Hosta Grows in Granite

This past week the gospel reading at Sunday Mass included instructions known to every gardener.

The story Jesus told was that without adequate soil a seed will not flourish.

Jesus said, “A farmer went out to sow his seed. 

 Some fell on rocky places, where it did not have much soil. It sprang up quickly, because the soil was shallow.  But when the sun came up, the plants were scorched, and they withered because they had no root. 

“Still other seed fell on good soil, where it produced a crop—a hundred, sixty or thirty times what was sown.”

Here is a story about a seed that found a home in granite.

House Built on Granite

My house is built on granite so stone surrounds us.

It is not easy to garden on this property which is three quarters of an acre.

When the house was built in 1948 the contractor brought in plenty of soil, especially for the front and back lawn. [below]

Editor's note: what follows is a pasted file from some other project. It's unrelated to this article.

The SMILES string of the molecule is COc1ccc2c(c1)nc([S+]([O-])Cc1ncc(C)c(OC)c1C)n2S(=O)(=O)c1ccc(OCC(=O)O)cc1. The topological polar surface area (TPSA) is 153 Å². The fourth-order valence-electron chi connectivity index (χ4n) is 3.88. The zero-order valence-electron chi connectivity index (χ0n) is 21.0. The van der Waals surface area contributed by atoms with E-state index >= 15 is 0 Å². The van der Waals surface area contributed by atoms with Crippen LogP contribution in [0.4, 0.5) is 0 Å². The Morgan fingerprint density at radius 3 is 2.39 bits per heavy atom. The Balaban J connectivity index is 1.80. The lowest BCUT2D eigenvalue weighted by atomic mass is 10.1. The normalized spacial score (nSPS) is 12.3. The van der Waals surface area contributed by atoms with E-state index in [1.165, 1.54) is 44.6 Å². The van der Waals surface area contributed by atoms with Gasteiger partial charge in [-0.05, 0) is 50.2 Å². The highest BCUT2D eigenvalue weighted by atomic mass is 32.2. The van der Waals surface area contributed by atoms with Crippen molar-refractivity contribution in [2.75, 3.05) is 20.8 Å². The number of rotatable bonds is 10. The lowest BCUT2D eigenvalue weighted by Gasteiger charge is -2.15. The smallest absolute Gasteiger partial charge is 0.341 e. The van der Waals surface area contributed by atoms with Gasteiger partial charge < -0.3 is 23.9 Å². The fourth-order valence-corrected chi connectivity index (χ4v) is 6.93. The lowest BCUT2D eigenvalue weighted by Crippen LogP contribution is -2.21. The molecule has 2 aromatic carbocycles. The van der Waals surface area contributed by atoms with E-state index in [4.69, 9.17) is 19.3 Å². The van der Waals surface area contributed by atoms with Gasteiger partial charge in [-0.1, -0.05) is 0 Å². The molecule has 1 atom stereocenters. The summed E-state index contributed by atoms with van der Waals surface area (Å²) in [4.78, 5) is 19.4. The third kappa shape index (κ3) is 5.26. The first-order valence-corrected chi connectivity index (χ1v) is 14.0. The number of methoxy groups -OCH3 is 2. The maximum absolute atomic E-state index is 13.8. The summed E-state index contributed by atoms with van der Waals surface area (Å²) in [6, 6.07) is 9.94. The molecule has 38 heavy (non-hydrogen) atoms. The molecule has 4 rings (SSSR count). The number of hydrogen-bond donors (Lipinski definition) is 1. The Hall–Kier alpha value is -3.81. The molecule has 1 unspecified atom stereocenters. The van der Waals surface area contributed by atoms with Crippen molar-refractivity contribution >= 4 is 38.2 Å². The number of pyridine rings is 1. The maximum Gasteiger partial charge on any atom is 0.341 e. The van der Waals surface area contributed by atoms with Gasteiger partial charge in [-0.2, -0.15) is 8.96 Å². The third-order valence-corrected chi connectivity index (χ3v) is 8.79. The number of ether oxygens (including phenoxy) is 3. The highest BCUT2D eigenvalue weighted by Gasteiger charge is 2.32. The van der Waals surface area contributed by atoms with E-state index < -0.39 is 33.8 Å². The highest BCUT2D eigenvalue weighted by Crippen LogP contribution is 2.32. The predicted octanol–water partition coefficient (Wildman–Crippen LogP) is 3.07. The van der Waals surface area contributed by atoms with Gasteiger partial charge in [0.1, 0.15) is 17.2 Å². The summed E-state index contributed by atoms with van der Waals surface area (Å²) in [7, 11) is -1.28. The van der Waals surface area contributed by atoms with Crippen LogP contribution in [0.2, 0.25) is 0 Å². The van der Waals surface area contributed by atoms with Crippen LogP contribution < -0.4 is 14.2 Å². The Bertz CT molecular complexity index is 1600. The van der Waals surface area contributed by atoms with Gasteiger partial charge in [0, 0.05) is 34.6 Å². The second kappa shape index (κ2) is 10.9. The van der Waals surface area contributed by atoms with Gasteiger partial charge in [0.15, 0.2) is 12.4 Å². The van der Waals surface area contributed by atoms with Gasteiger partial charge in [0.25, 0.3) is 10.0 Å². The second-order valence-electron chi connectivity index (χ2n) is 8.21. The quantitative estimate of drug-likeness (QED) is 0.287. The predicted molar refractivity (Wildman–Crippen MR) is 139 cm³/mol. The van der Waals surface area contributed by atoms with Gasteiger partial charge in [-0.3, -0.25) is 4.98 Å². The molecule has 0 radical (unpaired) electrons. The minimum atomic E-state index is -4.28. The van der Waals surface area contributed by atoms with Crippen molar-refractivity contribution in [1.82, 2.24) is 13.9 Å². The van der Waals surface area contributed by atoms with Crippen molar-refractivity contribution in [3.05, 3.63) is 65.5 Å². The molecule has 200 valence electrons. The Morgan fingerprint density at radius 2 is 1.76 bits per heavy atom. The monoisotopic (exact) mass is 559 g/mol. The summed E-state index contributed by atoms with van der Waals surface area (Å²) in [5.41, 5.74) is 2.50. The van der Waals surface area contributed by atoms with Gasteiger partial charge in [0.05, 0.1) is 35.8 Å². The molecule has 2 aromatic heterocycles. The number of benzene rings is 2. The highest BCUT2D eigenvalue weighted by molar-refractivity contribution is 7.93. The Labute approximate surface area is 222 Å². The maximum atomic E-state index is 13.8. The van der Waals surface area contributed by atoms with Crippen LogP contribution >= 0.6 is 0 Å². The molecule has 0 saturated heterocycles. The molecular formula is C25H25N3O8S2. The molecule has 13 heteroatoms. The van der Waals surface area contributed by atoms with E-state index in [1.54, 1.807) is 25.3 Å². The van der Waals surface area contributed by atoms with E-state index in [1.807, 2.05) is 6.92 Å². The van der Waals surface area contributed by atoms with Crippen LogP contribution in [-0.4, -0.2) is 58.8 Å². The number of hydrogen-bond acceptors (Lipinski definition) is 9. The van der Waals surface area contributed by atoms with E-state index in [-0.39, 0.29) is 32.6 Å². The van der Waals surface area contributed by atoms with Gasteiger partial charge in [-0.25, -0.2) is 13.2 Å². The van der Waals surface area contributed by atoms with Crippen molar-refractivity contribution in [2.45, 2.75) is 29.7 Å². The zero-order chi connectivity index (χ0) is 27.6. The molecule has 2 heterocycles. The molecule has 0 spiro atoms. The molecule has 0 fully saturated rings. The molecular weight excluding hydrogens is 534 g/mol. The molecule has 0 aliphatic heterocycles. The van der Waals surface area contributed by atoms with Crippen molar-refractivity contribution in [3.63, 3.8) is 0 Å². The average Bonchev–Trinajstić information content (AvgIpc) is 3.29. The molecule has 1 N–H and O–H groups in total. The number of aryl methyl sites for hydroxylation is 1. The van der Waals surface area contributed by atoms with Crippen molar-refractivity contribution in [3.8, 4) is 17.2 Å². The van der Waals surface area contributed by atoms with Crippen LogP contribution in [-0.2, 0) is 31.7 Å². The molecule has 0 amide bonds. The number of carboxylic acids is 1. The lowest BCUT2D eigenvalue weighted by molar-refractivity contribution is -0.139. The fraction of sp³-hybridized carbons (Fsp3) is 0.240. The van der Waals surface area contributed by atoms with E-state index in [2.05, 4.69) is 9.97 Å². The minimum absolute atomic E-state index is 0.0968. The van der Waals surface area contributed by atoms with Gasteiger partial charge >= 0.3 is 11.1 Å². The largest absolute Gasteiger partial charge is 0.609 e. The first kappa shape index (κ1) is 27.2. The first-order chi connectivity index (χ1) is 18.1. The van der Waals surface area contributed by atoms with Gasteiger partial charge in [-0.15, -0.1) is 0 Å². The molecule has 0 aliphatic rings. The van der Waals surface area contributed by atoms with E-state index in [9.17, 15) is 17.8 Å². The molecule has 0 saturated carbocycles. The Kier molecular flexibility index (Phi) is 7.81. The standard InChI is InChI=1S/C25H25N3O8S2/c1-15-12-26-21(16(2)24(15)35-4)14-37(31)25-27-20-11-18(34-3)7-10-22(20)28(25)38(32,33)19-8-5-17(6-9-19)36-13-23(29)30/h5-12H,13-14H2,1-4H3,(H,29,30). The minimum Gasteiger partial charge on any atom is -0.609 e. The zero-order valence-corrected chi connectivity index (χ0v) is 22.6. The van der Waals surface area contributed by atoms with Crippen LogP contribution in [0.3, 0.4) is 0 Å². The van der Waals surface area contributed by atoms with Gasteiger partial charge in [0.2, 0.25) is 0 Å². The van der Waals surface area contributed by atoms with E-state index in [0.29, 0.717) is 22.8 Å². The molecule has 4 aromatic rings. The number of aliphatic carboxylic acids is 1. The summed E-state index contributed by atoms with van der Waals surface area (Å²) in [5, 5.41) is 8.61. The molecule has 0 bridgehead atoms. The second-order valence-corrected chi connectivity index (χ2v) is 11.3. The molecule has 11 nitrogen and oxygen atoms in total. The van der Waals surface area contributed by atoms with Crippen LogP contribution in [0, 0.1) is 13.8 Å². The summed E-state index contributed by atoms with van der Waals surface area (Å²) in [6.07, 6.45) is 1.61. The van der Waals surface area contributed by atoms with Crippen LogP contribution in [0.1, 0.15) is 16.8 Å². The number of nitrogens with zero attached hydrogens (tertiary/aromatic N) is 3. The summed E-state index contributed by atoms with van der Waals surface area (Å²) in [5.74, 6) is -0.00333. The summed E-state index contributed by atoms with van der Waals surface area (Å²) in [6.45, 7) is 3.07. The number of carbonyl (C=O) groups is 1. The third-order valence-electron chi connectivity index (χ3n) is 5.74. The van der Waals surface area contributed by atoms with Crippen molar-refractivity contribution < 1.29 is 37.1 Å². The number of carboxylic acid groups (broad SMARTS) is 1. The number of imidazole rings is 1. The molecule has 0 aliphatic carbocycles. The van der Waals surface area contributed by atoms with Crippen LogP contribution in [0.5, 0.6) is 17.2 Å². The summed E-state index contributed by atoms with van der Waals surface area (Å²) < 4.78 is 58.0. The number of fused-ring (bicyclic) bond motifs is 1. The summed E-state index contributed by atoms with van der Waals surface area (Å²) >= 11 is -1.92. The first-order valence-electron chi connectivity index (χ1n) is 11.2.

Front of the house with lawn, shrubs, and perennial beds.

The rock is mostly on the side of the house and along the driveway.

Over the years I have gardened with great success and much happiness.

Red maple, planted in the granite’s pocket of soil. Nearby red roses, spirea, sedum, blue sedge grass, and epimedium add color as well.

Hosta ‘Black Beauty’

Recently I identified a large dark green hosta, with rippled leaves. It has grown over the years right in an area of granite.

The Hosta, a seedling of Hosta ‘Black Beauty’, is gorgeous in the granite. [below]

Hosta ‘Black Beauty’ seedling

You can see the granite fron the low mid point to the far right.

The plant sits right in the middle.

Over time this large hosta variety becomes a large plant, measuring forty-eight by thirty inches.

It is close to that size now.

Hosta ‘Black Beauty‘ comes to us from Kate Carpenter (1984).

I have a small patch of this variety quite near this ledge.

Evidently, many years ago, one of its seeds found a great home, right in the ledge.

Today it still grows there. It found enough soil to become such a marvelous treat for the eyes of the gardener and any visitor.

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Comments

  1. Karla Dalley says

    I love these parables of Matthew. They really speak to gardeners, I think. You have illustrated one of these beautifully. Thanks, Tom.

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